I’m not an expert but I would wager a guess that most dogs with head shyness are that way due to a fearful personality or lack of socialization and rarely because of physical abuse. I just hope that our need to make these extreme assumptions isn’t hurting giving these dogs the confidence boosting training that they need.

  12. Splendid! Dogs duck reflexively to avoid stuff over their heads; some may have been abused, but most, as you say, are likely un-socialized and reacting naturally.
    When Farrah came, I knew she had been abused (another rescuer took her puppies but left her to be killed….a whole ‘nother post). She would only let me touch her head, not her body, which is where the scars are.
    I have many dogs come through and most are like Titus (he is GORGEOUS and I’m impressed you have real curtains; if I did that, chew toys tut suite), who knows and who cares? Let the dog be a dog first, watch, learn, adapt, place limitiations but gosh, have fun!

  13. It’s true, sometimes a dog will flinch for strange reasons…My Lab Murphy would flinch if I stepped over her…Had her from a pup, never ever tripped, kicked or harmed her in any way (oh my god no) and yet, during an exercise in Obedience class where we were required to step over our dogs while they were on a down stay she flinched every time…Never could figure out why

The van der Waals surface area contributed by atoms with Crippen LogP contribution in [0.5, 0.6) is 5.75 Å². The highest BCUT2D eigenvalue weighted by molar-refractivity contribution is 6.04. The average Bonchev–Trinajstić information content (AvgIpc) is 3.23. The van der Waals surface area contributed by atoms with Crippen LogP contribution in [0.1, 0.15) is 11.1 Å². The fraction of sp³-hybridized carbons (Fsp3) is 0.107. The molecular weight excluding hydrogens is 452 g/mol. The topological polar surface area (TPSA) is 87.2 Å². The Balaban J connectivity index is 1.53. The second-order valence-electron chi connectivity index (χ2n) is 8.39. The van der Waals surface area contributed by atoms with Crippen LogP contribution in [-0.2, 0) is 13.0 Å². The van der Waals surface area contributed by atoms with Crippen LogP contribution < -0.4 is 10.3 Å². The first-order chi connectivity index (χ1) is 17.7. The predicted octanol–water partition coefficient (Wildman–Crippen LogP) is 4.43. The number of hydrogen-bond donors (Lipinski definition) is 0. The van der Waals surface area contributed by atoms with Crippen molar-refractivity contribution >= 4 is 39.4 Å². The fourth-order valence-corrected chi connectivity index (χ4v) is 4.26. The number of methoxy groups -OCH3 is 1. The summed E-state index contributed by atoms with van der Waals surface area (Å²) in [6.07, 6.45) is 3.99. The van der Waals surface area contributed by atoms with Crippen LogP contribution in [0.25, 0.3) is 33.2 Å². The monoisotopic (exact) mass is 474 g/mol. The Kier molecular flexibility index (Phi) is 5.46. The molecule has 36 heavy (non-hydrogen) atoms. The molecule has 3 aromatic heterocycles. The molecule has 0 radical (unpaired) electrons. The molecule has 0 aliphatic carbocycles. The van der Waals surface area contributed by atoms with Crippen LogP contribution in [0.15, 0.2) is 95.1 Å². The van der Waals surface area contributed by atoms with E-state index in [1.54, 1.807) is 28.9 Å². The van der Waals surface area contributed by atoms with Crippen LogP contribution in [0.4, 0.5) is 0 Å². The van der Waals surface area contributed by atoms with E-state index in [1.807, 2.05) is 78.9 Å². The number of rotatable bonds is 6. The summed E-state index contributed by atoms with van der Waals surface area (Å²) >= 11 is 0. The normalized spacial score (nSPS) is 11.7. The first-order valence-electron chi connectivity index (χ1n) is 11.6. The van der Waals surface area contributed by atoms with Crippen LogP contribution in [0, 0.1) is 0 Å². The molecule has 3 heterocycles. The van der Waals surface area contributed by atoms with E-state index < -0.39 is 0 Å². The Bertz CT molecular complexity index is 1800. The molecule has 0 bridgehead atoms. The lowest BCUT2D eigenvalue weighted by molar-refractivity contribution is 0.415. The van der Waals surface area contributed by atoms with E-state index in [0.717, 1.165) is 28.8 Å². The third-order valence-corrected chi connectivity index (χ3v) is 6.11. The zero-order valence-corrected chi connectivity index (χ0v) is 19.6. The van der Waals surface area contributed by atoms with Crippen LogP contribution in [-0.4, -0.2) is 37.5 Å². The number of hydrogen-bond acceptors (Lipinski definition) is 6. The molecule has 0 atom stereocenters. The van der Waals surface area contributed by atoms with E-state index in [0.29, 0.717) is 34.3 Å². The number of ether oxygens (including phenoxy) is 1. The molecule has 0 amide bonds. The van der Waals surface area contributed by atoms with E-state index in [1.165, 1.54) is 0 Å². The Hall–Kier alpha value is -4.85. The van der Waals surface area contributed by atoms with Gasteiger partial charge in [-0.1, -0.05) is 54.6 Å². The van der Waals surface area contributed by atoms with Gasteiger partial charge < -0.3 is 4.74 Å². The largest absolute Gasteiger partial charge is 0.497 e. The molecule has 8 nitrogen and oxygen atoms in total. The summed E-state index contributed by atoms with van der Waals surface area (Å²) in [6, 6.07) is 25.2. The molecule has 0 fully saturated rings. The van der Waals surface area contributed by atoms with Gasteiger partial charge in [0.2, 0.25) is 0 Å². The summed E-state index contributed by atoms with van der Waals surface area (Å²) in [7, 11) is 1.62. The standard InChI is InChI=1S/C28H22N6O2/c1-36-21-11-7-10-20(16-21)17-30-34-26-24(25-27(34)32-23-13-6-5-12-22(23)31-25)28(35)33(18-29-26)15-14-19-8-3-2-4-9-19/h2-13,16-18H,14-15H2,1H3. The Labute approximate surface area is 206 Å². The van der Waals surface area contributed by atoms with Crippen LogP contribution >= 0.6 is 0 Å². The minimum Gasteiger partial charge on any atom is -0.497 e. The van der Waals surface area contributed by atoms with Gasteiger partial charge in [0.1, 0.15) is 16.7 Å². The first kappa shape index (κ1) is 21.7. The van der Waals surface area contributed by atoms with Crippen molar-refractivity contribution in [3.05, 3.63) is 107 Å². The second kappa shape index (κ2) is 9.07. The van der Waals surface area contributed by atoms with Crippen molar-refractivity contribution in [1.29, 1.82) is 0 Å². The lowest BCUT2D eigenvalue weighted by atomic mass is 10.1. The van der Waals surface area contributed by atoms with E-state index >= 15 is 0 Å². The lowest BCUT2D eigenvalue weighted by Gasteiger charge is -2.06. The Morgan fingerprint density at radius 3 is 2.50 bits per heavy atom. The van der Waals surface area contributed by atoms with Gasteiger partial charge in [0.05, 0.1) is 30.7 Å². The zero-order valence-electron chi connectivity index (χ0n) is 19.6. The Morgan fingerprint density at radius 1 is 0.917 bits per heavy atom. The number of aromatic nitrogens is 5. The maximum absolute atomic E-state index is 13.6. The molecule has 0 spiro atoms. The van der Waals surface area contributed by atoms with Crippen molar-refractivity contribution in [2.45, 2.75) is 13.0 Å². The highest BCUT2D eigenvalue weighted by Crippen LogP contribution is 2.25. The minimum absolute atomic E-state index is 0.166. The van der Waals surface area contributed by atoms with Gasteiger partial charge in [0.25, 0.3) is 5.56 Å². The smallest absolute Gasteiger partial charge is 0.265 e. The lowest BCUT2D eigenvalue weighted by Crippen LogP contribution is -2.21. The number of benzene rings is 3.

14. Great post…and I couldn’t agree more. When we adopted Leah a lot of people thought she was abused because she was afraid of, well, everything, and she submissive peed if we talked to her louder than a whisper….but honestly, I think she was just a yard dog who was under-socialized.

    I mean, she didn’t even know what a tv was, she was captured roaming the streets, and she knew how to unhook a leash from her collar with her tongue, which is probably how she escaped….

    Oh wait, I’m giving her a story, aren’t I? I guess it’s just human nature. :-)

  15. Congrats on your new arrival. Titus looks like he has become a part of the family already. He’s picked out the best place to observe. I guess it’s comfortable, although I would prefer sitting.
    He picked a prime sleeping spot.

    Hugs and Licks, BJ Pup

  16. Great points SWTWC…Trev used to flinch whenever we emptied plastic grocery bags…but we knew Trev had been abused as a puppy :-(…. That’s why everyday is filled with LOVE…He sure knows it too!!!! LOVE healed our four pawed angel…That pic you posted near the end is a great one!!!! Dog hugs, woofs and wags!!!!

  17. Amazingly my dogs have never flinched when I walk into a room carrying something, they actually do the opposite and stand or walk right in front or behind me, which is so odd given my track record of falling and tripping over them.
    The only times Leroy flinches is when I walk behind him when he is doing something wrong like jumping on Sherman because he knows he’s is going to get a little tap in the balls for being a jerk. (sorry for the language but it’s true and one of the benefits of having an intact male who is full of himself:)

  18. OMG! LOVE the stretching picture!